The CSO is probably the most besieged person in organizations today, as the network faces daily attack from either outside or within — and sometimes both at the same time.
Small wonder some at the end of every work day come close to pulling their hair out.
Not Leslie Lambert, an executive who has been a CISO for an IT company and a security vendor.
“It’s always interesting, it’s always changing,” says Lambert, chief security and strategy officer for Gurucul, a Los Angeles-based company which makes user behaviour analytic solutions to detect insider threats.
A former CISO at Juniper Networks and Sun Microsystems, she admits that few IT security administrators would describe their positions as “interesting.”
But, she says, “if you’re not able to withstand that constant shelling, that constant change and see through it then I think it can become depressing … I guess I’m just an optimist.”
Lambert was interviewed last week in Toronto, where spoke at a closed door Canadian Bankers Association security conference.
“I think in security you have to have a pretty high level of resilience, and you certainly have to have a good sense of humour. You can’t attend to every data point, because if you did you’d go crazy. You have to keep your eyes on the horizon, looking forward, what’s the longer goal …
“I think it’s fascinating: There’s always some level of intrigue, of what’s new in technology. I also have a couple of degrees in psychology and that helps me understand the psyche of what’s going on — what people are think, not only the perpetrators but also people who are falling into various traps… there’s always something new.”
“If you’re not able to withstand that constant shelling, that constant change, and see through that then I think it can become depressing … I guess I’m just an optimist. I’m able to see the glass half full versus half empty.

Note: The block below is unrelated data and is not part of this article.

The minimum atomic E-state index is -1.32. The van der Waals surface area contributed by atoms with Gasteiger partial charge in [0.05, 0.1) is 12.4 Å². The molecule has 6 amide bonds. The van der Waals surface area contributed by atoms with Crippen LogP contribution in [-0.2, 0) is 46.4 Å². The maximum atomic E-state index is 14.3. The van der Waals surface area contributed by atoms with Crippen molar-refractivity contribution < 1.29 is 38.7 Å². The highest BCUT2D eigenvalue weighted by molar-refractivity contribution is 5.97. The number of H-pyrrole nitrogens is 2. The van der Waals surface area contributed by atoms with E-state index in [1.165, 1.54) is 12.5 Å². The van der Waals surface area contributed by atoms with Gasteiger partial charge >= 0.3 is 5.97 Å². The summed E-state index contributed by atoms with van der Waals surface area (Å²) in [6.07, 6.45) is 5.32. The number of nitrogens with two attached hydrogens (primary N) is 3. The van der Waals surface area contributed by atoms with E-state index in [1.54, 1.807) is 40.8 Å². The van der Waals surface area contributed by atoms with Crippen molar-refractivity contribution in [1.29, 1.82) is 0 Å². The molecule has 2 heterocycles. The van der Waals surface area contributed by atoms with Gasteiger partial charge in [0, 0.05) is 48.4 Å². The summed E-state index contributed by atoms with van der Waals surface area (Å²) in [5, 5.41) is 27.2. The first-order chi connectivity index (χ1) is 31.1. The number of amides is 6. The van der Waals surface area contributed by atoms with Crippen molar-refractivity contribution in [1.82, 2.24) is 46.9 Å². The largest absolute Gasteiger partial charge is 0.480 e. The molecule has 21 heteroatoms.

“I do know there are lots of people in security who see the glass as bone dry, and I think they kind of like burn out and leave. But me, I’m hanging in there. I think it’s great.”
Lambert has been in IT for over 20 years, although she sort of backed into it. Her career started designing control systems in the petrochemical industry, moving to a computer in 1980. An opportunity to work in programming and system analysis for the company’s CAD systems which started her on path to learning more about computer science.
When she moved to Sun she found security was always a critical part of the products it made.
Over her 18 years there she rose to become CIO for a number of product divisions, then periodically chief IT architect (which also managed the new IT security team). But “after years of doing CRM, ERP systems and all those different things I surely couldn’t do another one, so I decided to focus all my attention energy into security and privacy.” Eventually she became its CISO for four years, then held that title at Juniper for three years. Two years ago she joined Gurucul.
Gurucul is one of a number of IT security companies including Ottawa’s Interset, McAfee and Fortscale Security, using big data for behaviour analytics to ferret out possible insider threats — whether it’s a disgruntled employee or an attacker who has been able to compromise.
Industry analyst Jon Oltsik of the Enterprise Strategy Group noted in an email that many security technologies include behaviour analytics in their solutions, including Courion Corp. in its identity and access management products, Lancope Inc.‘s network session behavio solution and CyberArk’s privileged accounts solution.
Often organizations have no shortage of traffic data from monitoring applications to security event managers, but may not be able to tie it to specific identities (people or IP addresses). These solutions can tap into that data help create risk-based profiles of employees.
Lambert notes — perhaps ironically — that the U.S. National Security Agency apparently had no way of keeping track of the behaviour of security consultant Edward Snowden, who used his privledged access to NSA systems to get access to the identities of others and eventually make off with a lot of controversial information. “We need to move beyond just getting streams of data and move to wards analyzing multiple pieces of input,” she concludes.
Another piece of irony: Thanks to Snowden, she says, people now understand what CISOs/CSOs do for a living (protect the enterprise).
Finally, she has some advice for her CSO colleagues: Learn to stop talking jargon to other members of the organization. “A lot of people make the mistake of saying ‘We have this many types of intrusions, this many times of this,’ and you have board members looking at you like ‘So, is that good news or bad news?’
“So I think failing to understand the language of the business and being able to characterize what’s really happening, the language of risk, business language,” is one of the biggest mistakes CSOs make. Getting an MBA was one of the ways Lambert helped learn the other side.